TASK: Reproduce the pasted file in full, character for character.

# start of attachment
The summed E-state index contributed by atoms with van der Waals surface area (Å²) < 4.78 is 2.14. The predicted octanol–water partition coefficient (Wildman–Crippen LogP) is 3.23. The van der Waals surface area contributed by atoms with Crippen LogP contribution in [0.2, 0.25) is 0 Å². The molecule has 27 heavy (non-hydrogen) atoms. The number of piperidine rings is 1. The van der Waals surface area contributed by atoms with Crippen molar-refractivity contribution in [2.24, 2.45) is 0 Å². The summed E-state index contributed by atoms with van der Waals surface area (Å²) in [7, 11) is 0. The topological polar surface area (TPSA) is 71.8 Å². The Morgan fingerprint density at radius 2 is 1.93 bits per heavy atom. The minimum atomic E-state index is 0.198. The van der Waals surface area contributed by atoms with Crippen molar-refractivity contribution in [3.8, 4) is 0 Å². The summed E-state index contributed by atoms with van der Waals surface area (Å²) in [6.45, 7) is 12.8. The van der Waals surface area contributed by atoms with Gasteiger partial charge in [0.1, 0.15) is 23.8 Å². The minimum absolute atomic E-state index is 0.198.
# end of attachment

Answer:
The summed E-state index contributed by atoms with van der Waals surface area (Å²) < 4.78 is 2.14. The predicted octanol–water partition coefficient (Wildman–Crippen LogP) is 3.23. The van der Waals surface area contributed by atoms with Crippen LogP contribution in [0.2, 0.25) is 0 Å². The molecule has 27 heavy (non-hydrogen) atoms. The number of piperidine rings is 1. The van der Waals surface area contributed by atoms with Crippen molar-refractivity contribution in [2.24, 2.45) is 0 Å². The summed E-state index contributed by atoms with van der Waals surface area (Å²) in [7, 11) is 0. The topological polar surface area (TPSA) is 71.8 Å². The Morgan fingerprint density at radius 2 is 1.93 bits per heavy atom. The minimum atomic E-state index is 0.198. The van der Waals surface area contributed by atoms with Crippen molar-refractivity contribution in [3.8, 4) is 0 Å². The summed E-state index contributed by atoms with van der Waals surface area (Å²) in [6.45, 7) is 12.8. The van der Waals surface area contributed by atoms with Gasteiger partial charge in [0.1, 0.15) is 23.8 Å². The minimum absolute atomic E-state index is 0.198.